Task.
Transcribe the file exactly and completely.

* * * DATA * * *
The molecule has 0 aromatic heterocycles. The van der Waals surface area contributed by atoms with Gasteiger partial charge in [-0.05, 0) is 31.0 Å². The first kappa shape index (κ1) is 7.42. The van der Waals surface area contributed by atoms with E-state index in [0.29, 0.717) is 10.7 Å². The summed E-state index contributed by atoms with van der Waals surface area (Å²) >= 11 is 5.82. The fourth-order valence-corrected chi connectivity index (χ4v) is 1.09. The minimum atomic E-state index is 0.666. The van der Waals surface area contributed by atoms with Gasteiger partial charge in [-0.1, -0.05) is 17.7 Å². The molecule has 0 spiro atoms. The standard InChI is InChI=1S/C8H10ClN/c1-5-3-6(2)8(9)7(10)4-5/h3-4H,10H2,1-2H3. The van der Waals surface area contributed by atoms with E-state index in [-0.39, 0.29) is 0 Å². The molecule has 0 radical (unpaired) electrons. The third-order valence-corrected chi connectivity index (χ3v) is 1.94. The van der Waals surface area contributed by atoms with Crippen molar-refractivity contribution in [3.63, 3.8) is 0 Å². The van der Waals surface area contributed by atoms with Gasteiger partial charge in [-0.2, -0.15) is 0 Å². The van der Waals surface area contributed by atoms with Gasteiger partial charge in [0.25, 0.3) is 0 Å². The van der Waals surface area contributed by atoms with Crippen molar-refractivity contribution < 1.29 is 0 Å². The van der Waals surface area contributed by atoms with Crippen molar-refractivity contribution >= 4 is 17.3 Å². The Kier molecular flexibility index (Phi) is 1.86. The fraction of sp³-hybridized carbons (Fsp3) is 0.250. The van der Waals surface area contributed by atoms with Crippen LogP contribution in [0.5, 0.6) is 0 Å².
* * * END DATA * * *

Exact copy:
The molecule has 0 aromatic heterocycles. The van der Waals surface area contributed by atoms with Gasteiger partial charge in [-0.05, 0) is 31.0 Å². The first kappa shape index (κ1) is 7.42. The van der Waals surface area contributed by atoms with E-state index in [0.29, 0.717) is 10.7 Å². The summed E-state index contributed by atoms with van der Waals surface area (Å²) >= 11 is 5.82. The fourth-order valence-corrected chi connectivity index (χ4v) is 1.09. The minimum atomic E-state index is 0.666. The van der Waals surface area contributed by atoms with Gasteiger partial charge in [-0.1, -0.05) is 17.7 Å². The molecule has 0 spiro atoms. The standard InChI is InChI=1S/C8H10ClN/c1-5-3-6(2)8(9)7(10)4-5/h3-4H,10H2,1-2H3. The van der Waals surface area contributed by atoms with E-state index in [-0.39, 0.29) is 0 Å². The molecule has 0 radical (unpaired) electrons. The third-order valence-corrected chi connectivity index (χ3v) is 1.94. The van der Waals surface area contributed by atoms with Crippen molar-refractivity contribution in [3.63, 3.8) is 0 Å². The van der Waals surface area contributed by atoms with Gasteiger partial charge in [-0.2, -0.15) is 0 Å². The van der Waals surface area contributed by atoms with Gasteiger partial charge in [0.25, 0.3) is 0 Å². The van der Waals surface area contributed by atoms with Crippen molar-refractivity contribution < 1.29 is 0 Å². The van der Waals surface area contributed by atoms with Crippen molar-refractivity contribution >= 4 is 17.3 Å². The Kier molecular flexibility index (Phi) is 1.86. The fraction of sp³-hybridized carbons (Fsp3) is 0.250. The van der Waals surface area contributed by atoms with Crippen LogP contribution in [0.5, 0.6) is 0 Å².